Usually when a long running series realizes it’s on the verge of clapping out it quite often employs gimmicks or tricks to give the appearance that a tired formula is suddenly fresh. By part 7 of their adventures the Police Academy gang was sent on a Mission To Moscow and Jason took Manhattan by Friday the 13th’s part 8, so it’s a little unnerving that by only his third outing, Chucky has been sent to military school.
To give the film it’s due, it makes sense as Chucky’s favourite victim, Andy Barclay (now recast and all grown up), has been shipped off to one due to his inability to settle in the foster system. Resurrected from being blown up last movie by weird voodoo reasons the film never bothers to explain (possibly because it can’t be fucked), Chucky murders the CEO of the corporation that owns the toy company with a yoyo and buggers off in pursuit of Andy. However, after somehow putting himself in a box, gift wrapping himself and mailing himself to the school (I have less idea how THAT one works than the voodoo resurrection stuff), he’s intercepted by Tyler, a much younger child also attending the school.
Realizing that thanks to the flimsy rules of movie voodoo, Chucky doesn’t actually need Andy now, he focuses on this new victim to use as a receptacle to put his soul into.
Can Andy thwart Chucky’s latest attempt to play “hide the soul” or is Chucky, as he distastefully puts it, “Gonna be a bro.” (Tyler happens to be African American).
The military school setting seems to be a prime excuse for the red headed little plastic bastard to tool up with some serious weaponry and while he does get his hands on a gun or two, not to mention a freakin’ hand grenade, the film plays it all relatively safe (read: boring). Most of the film either sets up the bullying that Andy sufferers at the hands of his commanding students, or endless scenes of people sneaking out of their dorms at night, trying to find Chucky.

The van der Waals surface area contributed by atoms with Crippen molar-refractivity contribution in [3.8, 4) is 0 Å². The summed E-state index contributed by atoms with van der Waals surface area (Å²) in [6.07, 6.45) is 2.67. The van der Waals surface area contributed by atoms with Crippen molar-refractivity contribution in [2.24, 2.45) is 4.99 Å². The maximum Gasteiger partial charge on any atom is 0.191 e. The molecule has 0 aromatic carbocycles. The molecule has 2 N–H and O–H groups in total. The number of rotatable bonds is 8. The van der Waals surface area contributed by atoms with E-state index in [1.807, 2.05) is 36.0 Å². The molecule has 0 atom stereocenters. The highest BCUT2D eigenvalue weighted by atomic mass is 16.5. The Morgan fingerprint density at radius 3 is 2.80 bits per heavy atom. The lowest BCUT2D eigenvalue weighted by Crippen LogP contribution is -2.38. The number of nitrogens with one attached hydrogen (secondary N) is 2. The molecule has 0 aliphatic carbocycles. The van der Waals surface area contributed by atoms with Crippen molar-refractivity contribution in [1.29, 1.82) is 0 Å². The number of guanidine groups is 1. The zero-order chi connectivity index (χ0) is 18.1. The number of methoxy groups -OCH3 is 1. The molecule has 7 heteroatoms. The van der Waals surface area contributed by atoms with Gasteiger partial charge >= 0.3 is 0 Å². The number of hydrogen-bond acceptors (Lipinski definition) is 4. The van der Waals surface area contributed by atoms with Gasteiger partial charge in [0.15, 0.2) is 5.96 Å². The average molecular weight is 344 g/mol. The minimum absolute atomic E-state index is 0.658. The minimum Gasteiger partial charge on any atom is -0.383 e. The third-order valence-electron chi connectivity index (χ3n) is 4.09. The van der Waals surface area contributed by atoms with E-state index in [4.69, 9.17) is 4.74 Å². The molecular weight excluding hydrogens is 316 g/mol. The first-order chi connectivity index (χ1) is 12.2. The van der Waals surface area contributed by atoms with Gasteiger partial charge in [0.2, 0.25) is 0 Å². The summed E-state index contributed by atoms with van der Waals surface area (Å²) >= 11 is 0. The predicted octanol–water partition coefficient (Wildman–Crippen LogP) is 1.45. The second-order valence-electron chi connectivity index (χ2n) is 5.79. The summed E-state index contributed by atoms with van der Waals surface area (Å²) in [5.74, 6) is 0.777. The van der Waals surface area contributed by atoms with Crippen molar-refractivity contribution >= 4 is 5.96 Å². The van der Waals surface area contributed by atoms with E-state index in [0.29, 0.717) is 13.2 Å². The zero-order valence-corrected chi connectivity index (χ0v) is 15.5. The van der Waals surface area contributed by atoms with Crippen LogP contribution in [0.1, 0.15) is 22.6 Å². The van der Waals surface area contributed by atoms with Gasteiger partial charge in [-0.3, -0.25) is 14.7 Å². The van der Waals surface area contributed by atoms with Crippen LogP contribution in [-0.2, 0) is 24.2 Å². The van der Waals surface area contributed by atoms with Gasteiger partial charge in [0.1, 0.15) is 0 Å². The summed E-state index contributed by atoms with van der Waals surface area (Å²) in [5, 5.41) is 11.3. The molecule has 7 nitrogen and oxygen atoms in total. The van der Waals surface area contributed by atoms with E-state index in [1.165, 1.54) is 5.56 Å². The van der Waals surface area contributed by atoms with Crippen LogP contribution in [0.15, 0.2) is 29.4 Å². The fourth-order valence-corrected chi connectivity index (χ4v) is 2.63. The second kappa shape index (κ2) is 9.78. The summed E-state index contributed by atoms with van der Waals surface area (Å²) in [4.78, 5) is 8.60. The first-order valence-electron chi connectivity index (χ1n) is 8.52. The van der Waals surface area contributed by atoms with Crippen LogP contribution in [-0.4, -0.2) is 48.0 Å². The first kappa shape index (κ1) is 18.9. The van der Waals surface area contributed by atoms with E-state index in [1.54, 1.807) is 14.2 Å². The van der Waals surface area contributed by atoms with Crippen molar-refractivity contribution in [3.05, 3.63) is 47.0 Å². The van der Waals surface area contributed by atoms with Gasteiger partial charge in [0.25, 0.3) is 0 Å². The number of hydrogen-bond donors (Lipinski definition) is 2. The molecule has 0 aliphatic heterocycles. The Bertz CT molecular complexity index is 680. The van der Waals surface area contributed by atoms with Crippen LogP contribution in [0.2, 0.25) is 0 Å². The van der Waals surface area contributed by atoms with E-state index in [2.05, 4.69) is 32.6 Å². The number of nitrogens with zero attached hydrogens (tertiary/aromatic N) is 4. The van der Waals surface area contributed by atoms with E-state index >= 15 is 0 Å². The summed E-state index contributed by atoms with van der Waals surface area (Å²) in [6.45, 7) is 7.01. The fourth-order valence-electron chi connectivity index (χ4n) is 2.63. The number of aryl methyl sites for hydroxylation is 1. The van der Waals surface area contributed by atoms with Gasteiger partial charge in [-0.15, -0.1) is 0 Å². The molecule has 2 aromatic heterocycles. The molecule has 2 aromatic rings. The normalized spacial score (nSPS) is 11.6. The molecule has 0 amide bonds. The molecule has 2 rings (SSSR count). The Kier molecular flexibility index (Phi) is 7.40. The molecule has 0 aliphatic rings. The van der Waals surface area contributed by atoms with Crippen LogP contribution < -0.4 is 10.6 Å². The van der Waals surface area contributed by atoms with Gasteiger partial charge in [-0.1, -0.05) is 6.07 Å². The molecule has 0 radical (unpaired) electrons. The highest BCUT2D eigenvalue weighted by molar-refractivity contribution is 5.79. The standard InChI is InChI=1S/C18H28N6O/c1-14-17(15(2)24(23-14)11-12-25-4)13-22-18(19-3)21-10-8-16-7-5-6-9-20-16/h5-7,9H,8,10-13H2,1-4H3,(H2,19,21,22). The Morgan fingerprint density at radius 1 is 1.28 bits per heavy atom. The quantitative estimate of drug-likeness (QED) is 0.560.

The film, trying to admirably mix things up, attempts to drop some subversion into it’s kill scenes; for example Chucky lunges screaming at a victim with a knife raised only to be dumbfounded when they keel over from a heart attack; or an fairly amusing exchange with a sadistic barber (played by Dirty Harry’s Andy Robinson) ends with a spirited throat slashing.
The climax also is at least visually interesting as the location shifts to a massive ghost house at a local fun fair that seems to be loaded with more Tom & Jerry style health and safety violations than a burning climbing frame.
Give no slight praise once again for the small army of puppeteers and returning vocal actor Brad Dourif who make their vicious little animatronic shit-heel literally the only thing worth watching in this film, as he strangles, stabs and crushes (with the aid of a handy garbage trunk) his way through bit players and character actors alike.
But it’s all a case of too little, too late as it seems the rot has set in prematurely on this particular franchise as the plot is purely by the numbers stuff and the human cast is blander than a bland sandwich (a blandwich?).
This is one franchise that needs a fresh set of batteries.